Earthquakes, Rock Avalanches, Displacement Waves, and Turbidites: The Amazing Holocene Sedimentary Record from Lake Crescent, Clallam County, Washington
The Lake Creek–Boundary Creek fault zone lies below Lake Crescent, a deep, glacially carved lake on the north side of the Olympic Peninsula, west of Port Angeles. This fault zone includes a system of structures that reveals at least 56 kilometers (35 miles) of late Pleistocene to Holocene surface rupture. New data from the sediment cores taken from the lake’s bottom document four ruptures along the fault zone. Those seismic events triggered several large rockslides along the slopes adjacent to ancestral Lake Crescent that split the lake into two: Lake Crescent and Lake Sutherlund. After this separation, each lake established its own drainage system to the Strait of Juan de Fuca. Over time, the salmonids in each lake have developed genetic differences that now make them distinct new species.
Karl explained the tools and processes he and his colleagues used to understand the past ~7200 years of lake history by examining sediment cores. He also shared their thoughts on the calculated risk of a ~Mw 6.5-7 earthquake in the next 100 years… and the outcome of salmon speciation.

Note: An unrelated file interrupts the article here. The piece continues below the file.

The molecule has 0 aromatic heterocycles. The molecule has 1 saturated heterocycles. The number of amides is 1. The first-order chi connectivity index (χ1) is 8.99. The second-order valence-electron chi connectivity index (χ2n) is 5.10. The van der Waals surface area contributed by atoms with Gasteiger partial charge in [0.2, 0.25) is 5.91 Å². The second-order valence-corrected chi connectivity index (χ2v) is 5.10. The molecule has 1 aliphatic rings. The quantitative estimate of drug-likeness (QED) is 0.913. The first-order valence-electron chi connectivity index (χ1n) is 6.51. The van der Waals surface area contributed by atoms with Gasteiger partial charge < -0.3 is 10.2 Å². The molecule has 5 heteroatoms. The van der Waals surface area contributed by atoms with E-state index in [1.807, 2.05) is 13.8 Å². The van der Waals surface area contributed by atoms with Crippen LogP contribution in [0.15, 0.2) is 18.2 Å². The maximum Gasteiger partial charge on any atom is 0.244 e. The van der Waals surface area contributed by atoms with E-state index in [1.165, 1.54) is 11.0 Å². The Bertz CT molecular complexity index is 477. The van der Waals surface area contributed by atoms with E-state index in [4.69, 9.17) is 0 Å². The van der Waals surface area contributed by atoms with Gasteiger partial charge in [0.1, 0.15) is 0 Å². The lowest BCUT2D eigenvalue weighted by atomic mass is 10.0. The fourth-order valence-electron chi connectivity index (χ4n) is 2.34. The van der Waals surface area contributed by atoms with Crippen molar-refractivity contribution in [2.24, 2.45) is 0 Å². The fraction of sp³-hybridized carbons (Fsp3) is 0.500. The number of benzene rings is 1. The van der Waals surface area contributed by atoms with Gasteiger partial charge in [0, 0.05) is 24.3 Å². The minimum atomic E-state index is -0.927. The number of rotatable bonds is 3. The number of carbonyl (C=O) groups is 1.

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Karl Wegmann is a local guy! Well, he grew up on the north side of the Olympic Peninsula, where his parents still hike the trails. He received his Ph.D. (2008) Earth and Environmental Science, Lehigh University, Bethlehem, PA; and M.S. (1999) Earth and Planetary Sciences, University of New Mexico, Albuquerque, NM; starting college career with a B.A. (1996) Geology, Whitman College, Walla Walla, WA; and best of all he graduated from Port Angeles High School (1992).
Karl currently is an Associate Professor of Geology at the Department of Marine, Earth, and Atmospheric Sciences, North Carolina State University (2015-present) and is Faculty Fellow – Center for Geospatial Analytics there as well (2017 – present).
His previous work as a geologist, no doubt, helps his students become geologists with practical experiences. He worked as a geologist with Washington State Geological Survey (1999-2004). He has more than 70 research publications, including peer-reviewed journal articles, geologic maps, and landslide hazard assessments. Karl is fully engaged in academia and is Primary Mentor/Advisor for 8 Ph.D. and 7 M.S. graduate students at N.C. State who have conducted research on the Olympic Peninsula of Washington State, Colorado, New Mexico, North Carolina, Oregon, Greece, Mongolia, and Mars; he is also co-creator of the HazMapper.org platform for global, open-source, and publicly available natural hazard detections via cloud computing. And to top life off, Karl has just finished the post of the 2021-2022 Chair of the Quaternary Geology and Geomorphology Division of the Geological Society of America.